## Computer-aided design of tension structures

Ong, C.F. (1992).
*Computer-aided design of tension structures*.
(Unpublished Doctoral thesis, City University London)

## Abstract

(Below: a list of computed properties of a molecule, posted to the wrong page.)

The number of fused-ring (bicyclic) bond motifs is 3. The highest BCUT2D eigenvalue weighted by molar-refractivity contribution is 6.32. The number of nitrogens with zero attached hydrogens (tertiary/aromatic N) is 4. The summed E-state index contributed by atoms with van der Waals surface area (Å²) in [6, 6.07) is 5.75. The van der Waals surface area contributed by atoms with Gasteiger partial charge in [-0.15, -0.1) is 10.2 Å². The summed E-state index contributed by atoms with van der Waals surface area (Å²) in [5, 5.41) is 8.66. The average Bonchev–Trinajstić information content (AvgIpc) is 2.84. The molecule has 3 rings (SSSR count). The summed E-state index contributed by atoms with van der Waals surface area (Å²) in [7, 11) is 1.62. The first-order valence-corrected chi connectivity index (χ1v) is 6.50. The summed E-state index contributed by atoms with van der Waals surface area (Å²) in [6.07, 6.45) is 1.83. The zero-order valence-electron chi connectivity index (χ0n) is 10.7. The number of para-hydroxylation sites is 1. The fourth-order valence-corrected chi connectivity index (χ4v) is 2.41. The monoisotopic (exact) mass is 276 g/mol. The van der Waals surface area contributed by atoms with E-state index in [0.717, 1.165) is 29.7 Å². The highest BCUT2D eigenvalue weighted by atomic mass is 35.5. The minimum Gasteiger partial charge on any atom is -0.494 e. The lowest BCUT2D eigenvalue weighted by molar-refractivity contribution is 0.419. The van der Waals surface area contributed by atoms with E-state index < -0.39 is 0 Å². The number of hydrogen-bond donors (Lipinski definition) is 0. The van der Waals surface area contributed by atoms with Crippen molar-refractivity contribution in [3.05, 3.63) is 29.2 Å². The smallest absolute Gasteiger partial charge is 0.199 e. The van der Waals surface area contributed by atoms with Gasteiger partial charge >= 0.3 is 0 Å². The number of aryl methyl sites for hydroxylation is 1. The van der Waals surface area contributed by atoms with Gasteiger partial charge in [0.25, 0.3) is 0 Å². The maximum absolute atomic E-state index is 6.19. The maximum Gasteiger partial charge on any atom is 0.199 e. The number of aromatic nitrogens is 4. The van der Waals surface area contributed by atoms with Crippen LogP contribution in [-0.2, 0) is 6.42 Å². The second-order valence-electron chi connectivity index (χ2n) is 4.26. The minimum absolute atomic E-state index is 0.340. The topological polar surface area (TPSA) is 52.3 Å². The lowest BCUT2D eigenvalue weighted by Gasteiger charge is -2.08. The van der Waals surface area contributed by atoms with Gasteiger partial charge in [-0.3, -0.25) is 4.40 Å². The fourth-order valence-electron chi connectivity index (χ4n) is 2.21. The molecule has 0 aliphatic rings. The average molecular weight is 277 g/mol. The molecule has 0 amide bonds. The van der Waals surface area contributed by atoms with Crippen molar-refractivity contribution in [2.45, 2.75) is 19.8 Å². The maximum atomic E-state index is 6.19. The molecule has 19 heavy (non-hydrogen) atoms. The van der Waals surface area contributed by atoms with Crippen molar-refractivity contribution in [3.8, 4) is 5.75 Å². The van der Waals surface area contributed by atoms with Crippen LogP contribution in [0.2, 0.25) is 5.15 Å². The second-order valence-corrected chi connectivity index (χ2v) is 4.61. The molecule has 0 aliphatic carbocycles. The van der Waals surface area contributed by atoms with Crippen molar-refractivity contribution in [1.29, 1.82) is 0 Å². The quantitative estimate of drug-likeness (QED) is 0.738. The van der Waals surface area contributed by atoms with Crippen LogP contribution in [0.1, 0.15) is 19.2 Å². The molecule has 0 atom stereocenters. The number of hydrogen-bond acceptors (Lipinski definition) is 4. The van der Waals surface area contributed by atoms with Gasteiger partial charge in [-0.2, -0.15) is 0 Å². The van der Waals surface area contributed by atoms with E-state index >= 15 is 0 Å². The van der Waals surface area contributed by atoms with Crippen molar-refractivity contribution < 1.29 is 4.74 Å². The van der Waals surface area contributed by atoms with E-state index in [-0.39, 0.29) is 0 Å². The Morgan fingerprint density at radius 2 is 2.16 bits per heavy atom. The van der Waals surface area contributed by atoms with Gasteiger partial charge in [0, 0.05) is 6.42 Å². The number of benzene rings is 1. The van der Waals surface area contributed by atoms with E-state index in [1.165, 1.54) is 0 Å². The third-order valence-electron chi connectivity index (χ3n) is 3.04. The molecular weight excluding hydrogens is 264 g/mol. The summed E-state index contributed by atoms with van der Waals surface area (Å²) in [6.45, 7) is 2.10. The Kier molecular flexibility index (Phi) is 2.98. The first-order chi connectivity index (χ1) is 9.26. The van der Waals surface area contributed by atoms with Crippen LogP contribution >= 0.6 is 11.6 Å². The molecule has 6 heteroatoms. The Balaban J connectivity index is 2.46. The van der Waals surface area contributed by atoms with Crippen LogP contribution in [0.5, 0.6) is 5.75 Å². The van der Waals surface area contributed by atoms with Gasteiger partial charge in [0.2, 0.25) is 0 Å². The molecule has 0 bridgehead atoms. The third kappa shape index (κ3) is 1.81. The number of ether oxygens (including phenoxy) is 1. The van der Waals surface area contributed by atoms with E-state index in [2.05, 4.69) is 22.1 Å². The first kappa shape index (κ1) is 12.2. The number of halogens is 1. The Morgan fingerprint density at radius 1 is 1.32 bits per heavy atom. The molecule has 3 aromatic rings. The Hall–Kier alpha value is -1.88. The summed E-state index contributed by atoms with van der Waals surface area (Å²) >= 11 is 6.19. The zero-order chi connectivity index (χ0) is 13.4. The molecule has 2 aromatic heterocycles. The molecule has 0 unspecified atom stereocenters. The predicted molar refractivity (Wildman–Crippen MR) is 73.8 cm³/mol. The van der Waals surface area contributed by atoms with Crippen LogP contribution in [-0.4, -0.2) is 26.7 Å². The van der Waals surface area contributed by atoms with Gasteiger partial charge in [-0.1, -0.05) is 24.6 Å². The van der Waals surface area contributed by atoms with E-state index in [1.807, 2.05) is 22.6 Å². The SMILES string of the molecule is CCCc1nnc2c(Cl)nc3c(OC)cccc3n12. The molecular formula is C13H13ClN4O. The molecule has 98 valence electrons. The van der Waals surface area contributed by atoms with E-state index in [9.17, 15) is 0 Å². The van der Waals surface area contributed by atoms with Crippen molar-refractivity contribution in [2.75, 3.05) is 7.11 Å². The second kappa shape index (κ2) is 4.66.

This thesis consists of three parts. Part I (chapters 1-4) gives a review and description of the basis for the numerical modelling of tension structures. The discussion in Part I leads to the conclusion of a need for an interactive design procedure for tension structures which is the subject under consideration in Part II (chapters 5-7). In the design of tension structures, an area which requires special attention is the dynamic response often initiated by the action of a natural wind. In Part III (chapters 8 and 9), this area is examined in detail and a strategy is proposed to give an improved modelling of dynamic response. The numerical procedure developed is assessed by comparison with previously reported test results for a pneumatic dome. Chapter 1 gives a general introduction to tension structures, and their main characteristics and behaviour are briefly described. From both the structural and architectural points of view, tension structures (classified as either prestressed cable nets or doubly curved membranes) do offer a number of benefits which arise from their characteristics and behaviour. The different types of cable nets which can be contructed are outlined, and various possible